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A DIFFERENT NATURE: The Paradoxical World of Zoos and Their Uncertain Future

David Hancocks, Author
David Hancocks, Author . Univ. of California $35 (301p) ISBN 978-0-520-21879-6
Paperback - 279 pages - 978-0-520-23676-9
Ebook - 301 pages - 978-0-520-92964-7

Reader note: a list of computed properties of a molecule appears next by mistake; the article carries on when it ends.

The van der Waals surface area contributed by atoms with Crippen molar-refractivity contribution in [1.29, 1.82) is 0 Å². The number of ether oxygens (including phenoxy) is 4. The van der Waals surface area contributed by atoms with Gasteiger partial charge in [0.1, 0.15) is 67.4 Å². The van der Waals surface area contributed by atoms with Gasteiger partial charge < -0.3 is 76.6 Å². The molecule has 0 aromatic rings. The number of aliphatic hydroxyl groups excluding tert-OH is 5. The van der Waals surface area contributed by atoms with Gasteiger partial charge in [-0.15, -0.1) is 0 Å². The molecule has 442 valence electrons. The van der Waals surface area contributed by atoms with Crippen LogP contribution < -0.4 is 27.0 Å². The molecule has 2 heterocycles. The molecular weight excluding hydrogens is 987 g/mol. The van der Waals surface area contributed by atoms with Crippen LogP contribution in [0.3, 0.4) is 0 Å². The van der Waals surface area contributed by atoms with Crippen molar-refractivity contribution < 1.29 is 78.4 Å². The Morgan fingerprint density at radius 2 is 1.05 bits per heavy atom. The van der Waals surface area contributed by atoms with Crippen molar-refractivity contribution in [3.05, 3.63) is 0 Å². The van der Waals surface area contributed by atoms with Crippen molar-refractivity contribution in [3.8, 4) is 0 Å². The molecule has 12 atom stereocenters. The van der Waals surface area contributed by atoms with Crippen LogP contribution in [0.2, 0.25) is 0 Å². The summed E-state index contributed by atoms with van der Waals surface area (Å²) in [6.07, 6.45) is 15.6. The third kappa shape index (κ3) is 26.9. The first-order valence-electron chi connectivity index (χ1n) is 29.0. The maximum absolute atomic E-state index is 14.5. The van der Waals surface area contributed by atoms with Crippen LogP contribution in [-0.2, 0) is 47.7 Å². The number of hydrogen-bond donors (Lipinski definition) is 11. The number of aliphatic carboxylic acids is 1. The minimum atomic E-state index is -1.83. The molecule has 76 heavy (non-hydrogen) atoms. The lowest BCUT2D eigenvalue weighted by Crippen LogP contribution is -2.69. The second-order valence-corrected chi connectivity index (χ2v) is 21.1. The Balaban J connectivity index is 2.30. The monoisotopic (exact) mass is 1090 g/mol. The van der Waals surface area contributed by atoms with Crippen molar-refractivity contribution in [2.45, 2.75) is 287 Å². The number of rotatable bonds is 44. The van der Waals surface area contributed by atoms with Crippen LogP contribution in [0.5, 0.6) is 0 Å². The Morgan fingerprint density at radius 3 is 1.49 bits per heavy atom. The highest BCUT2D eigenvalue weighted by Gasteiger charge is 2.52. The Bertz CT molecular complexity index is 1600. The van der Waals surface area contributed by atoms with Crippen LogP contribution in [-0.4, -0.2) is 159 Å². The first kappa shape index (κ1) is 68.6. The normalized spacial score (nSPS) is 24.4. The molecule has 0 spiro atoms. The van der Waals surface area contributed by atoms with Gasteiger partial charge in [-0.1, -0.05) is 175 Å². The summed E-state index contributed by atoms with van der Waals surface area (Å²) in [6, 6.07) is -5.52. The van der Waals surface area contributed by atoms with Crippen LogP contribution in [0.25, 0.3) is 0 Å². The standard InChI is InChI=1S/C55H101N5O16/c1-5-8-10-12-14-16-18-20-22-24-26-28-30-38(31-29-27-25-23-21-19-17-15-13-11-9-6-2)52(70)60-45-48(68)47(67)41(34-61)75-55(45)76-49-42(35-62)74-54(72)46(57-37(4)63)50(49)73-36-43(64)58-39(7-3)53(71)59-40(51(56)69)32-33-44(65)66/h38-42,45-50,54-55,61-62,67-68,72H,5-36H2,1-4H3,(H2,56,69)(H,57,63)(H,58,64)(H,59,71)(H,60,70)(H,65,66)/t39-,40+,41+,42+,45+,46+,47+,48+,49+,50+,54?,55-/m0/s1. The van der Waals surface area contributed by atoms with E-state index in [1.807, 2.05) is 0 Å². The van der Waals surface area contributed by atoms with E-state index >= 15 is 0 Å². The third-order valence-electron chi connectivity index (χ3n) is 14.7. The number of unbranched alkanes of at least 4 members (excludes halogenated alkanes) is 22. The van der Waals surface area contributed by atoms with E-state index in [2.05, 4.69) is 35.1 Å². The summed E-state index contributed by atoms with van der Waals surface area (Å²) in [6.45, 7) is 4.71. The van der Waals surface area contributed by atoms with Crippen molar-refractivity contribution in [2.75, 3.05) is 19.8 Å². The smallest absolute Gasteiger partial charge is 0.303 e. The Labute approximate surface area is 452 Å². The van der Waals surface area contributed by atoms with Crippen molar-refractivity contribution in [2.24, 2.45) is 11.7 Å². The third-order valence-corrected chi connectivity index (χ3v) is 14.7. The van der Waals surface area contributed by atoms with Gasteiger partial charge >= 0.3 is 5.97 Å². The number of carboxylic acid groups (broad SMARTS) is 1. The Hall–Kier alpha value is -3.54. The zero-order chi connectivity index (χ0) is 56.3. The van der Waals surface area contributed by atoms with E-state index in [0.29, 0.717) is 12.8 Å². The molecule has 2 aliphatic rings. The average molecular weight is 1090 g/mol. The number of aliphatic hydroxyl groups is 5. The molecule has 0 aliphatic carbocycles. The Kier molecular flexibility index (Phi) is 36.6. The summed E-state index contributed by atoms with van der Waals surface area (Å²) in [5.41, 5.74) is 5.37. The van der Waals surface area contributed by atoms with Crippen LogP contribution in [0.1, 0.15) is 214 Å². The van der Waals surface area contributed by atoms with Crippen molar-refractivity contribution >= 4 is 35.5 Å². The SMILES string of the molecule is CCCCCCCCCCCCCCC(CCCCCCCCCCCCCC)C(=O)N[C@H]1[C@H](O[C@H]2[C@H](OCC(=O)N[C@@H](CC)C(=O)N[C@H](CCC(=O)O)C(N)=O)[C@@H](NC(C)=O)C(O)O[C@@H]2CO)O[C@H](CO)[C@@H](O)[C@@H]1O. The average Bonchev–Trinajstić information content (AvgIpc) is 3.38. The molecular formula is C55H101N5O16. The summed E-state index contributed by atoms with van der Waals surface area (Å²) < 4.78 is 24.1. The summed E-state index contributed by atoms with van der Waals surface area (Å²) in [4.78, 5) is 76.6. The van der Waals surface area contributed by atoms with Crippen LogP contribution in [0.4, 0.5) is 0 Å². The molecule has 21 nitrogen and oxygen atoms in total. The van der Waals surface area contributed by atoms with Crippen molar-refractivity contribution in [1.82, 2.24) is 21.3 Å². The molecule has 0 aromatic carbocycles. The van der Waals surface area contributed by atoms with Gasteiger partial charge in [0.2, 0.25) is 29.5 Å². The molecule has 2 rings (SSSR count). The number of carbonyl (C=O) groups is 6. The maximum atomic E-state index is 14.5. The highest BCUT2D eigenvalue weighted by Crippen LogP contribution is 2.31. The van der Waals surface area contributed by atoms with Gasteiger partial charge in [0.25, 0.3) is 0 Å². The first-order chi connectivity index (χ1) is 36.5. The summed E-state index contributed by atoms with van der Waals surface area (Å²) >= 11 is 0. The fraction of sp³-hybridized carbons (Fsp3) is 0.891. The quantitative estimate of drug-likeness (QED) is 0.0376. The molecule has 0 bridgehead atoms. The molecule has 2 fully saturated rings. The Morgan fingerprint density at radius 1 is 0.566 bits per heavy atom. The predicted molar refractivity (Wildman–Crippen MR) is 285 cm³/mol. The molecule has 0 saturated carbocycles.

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Many people find zoos saddening: the animals often seem depressed and understimulated in dreary, unnatural settings. Hancocks (Animals and Architecture), an architect and director of the Open Range Zoo in Melbourne, Australia, confirms the accuracy of those impressions. He became concerned about the plight of zoo animals when, as a university student, he looked into a gorilla's intelligent eyes: "I walked away from London Zoo that day... feeling confused and depressed." This brilliantly researched and persuasive book traces the sociology of animal captivity back to Paleolithic times, when "wild animal ownership bestowed prestige and power." Speculating that the first zoo appeared in Sumeria 4,300 years ago, Hancocks explores zoo design, ecology and history worldwide. He praises certain model institutions, including the Bronx Zoo, Emmen Zoo in Holland and Seattle's Woodland Park Zoo. Otherwise, he stridently criticizes many zoo practices, such as "disjointed exhibits," cramped conditions and even bad cafeteria food. "My proposal is to uninvent zoos as we know them and to create a new type of institution, one that... engenders respect for all animals and that interprets a holistic view of Nature." Zoos shouldn't solely provide entertainment, he says, but should educate visitors about animals and encourage preservation of their natural habitats. They should also hold a multitude of species, not just the most popular or beautiful ones. Though the somewhat academic text loses steam midway, Hancocks's passion for creating humane environments for captive animals revives it at the end. Photos. (May)

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